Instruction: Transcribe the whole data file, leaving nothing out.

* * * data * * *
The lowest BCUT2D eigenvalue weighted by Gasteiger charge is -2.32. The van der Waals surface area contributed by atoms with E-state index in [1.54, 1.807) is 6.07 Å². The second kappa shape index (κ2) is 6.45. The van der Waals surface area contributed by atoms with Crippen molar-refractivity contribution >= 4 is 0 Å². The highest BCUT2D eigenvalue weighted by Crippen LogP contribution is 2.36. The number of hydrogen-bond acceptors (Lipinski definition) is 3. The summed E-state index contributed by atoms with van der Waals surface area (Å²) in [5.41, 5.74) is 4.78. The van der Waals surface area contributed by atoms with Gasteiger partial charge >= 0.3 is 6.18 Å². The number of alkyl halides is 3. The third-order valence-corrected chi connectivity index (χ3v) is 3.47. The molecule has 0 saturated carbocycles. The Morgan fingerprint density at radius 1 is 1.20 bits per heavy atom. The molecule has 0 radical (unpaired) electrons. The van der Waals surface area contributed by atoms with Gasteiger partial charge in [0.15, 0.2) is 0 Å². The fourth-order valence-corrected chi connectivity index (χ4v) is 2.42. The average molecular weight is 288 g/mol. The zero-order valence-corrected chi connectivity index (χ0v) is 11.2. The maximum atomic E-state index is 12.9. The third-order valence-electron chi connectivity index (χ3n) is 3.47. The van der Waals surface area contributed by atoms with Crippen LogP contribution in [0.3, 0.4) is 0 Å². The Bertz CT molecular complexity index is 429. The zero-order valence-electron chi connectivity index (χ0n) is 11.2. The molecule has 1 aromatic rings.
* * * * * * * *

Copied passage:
The lowest BCUT2D eigenvalue weighted by Gasteiger charge is -2.32. The van der Waals surface area contributed by atoms with E-state index in [1.54, 1.807) is 6.07 Å². The second kappa shape index (κ2) is 6.45. The van der Waals surface area contributed by atoms with Crippen molar-refractivity contribution >= 4 is 0 Å². The highest BCUT2D eigenvalue weighted by Crippen LogP contribution is 2.36. The number of hydrogen-bond acceptors (Lipinski definition) is 3. The summed E-state index contributed by atoms with van der Waals surface area (Å²) in [5.41, 5.74) is 4.78. The van der Waals surface area contributed by atoms with Gasteiger partial charge >= 0.3 is 6.18 Å². The number of alkyl halides is 3. The third-order valence-corrected chi connectivity index (χ3v) is 3.47. The molecule has 0 saturated carbocycles. The Morgan fingerprint density at radius 1 is 1.20 bits per heavy atom. The molecule has 0 radical (unpaired) electrons. The van der Waals surface area contributed by atoms with Gasteiger partial charge in [0.15, 0.2) is 0 Å². The fourth-order valence-corrected chi connectivity index (χ4v) is 2.42. The average molecular weight is 288 g/mol. The zero-order valence-corrected chi connectivity index (χ0v) is 11.2. The maximum atomic E-state index is 12.9. The third-order valence-electron chi connectivity index (χ3n) is 3.47. The van der Waals surface area contributed by atoms with Crippen LogP contribution in [0.3, 0.4) is 0 Å². The Bertz CT molecular complexity index is 429. The zero-order valence-electron chi connectivity index (χ0n) is 11.2. The molecule has 1 aromatic rings.